Between hope and despair: Improving cancer outcomes

Please consider joining with us to help reduce cancer disparities by responding to the CAREs Grant RFP: Improving Cancer Outcomes in Diverse Populations (linked).

Courtney Christian
Courtney ChristianJuly 11, 2023

Between hope and despair: Improving cancer outcomes.

I can still see everything in the hospital room in my mind’s eye, the night — 13 days before Christmas — a neurologist delivered the news to my mother and me that she had non-Hodgkin’s lymphoma, an aggressive tumor lodged in her brain. It threw our little family into a panic and into a search for the best treatment available in the subsequent 8 months before her death. Unfortunately, the tumor was diagnosed late in progression and inoperable. In 2009, there weren’t many treatment options available, and the doctors weren’t sure how to respond because not many Black patients had had similar diagnoses, so there was little information to go forward on. Disparities resulting in a lack of data and clear information on lymphoma diagnoses in patients of color was patently clear.

According to the American Cancer Society, about 224,080 new cancer cases and 73,680 cancer deaths were expected to occur among Black people in 2022. And while there seems to be a trend more recently in improved cancer mortality rates overall, glaring disparities persist in diagnosis and treatment across many racial and ethnic groups. For example, Asian American and Pacific Islander women have a 2.5 times higher death rate from stomach cancer as compared to white women. Men of Hispanic ethnicity have a 60% higher death rate from liver and inflammatory bowel disease (IBD) cancer as compared to white men. The higher mortality among cancer patients of color partly reflects a later stage of disease at diagnosis. For example, American Indian and Alaska Native women are approximately 10% more likely to be diagnosed with breast cancer at a later stage than white women.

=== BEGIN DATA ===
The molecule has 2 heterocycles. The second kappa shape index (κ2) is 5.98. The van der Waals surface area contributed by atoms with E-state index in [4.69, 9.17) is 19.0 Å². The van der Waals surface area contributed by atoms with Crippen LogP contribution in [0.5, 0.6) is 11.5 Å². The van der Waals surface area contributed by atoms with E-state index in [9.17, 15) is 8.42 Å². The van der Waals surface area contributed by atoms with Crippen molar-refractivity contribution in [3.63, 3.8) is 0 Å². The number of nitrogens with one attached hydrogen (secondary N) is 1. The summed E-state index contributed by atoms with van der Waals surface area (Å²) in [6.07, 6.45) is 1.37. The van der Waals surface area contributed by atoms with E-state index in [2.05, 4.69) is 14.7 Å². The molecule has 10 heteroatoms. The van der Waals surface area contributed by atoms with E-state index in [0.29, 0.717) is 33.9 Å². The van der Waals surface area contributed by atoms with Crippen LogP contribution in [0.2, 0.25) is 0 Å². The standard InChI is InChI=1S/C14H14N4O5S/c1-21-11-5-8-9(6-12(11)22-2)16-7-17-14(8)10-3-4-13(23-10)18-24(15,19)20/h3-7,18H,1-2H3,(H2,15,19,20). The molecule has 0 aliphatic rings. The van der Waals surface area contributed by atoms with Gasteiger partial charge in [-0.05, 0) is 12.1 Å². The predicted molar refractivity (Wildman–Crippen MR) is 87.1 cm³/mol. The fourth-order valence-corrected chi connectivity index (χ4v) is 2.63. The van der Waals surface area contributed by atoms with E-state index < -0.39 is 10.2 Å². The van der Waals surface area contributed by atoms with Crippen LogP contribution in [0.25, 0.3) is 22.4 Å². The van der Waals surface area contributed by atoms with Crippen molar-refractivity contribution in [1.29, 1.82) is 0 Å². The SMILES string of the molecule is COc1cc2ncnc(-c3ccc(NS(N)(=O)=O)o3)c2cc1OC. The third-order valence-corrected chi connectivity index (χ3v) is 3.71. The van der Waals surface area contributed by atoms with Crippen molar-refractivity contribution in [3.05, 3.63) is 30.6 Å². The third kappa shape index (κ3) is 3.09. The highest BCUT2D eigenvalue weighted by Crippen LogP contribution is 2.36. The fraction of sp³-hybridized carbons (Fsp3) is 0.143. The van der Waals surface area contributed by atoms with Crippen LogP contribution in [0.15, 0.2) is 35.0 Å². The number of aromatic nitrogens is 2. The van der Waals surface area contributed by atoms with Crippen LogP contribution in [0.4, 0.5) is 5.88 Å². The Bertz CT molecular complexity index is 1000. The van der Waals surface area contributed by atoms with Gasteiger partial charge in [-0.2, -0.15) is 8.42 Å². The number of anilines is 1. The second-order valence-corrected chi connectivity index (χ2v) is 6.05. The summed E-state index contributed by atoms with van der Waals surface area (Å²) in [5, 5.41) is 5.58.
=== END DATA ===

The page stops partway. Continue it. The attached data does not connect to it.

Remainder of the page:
As an industry, biopharmaceutical companies have invested over a trillion dollars in the search for new treatments and cures. But we realize it takes the entire health care ecosystem to improve patient health—from providers, insurers, hospitals and teams of health care workers who reflect the communities they serve, to makers of innovative treatments and cures. In continuation of our efforts to be partners in building a more just and equitable health care system and in seeking to better the health of neighbors in communities across the country, we are pleased to announce our newest Collaborative Actions to Reach Equity (CAREs) grant program opportunity.

This round of the PhRMA CAREs Grant program seeks to support community-based efforts that reduce racial and ethnic disparities in cancer outcomes. We are specifically interested in specific interventions that address inequities across the continuum of cancer care (e.g., screening or treatment), social determinants of health, or disparities in access to personalized cancer screening, diagnosis, or treatment. Example solutions or research might include:

  • Community programs to reduce disparities in rates of screening and access to novel cancer treatments
  • Initiatives to reduce out-of-pocket costs associated with access to cancer screening and detection
  • Evaluating social and systemic structures that drive inequities in access to cancer diagnosis and treatment

In the 13 years since my mother’s passing, science has come far. As an industry we want to band together to go even farther for our families and loved ones impacted by cancer in all its forms.

Please consider joining with us to help reduce cancer disparities by responding to the CAREs Grant RFP: Improving Cancer Outcomes in Diverse Populations.

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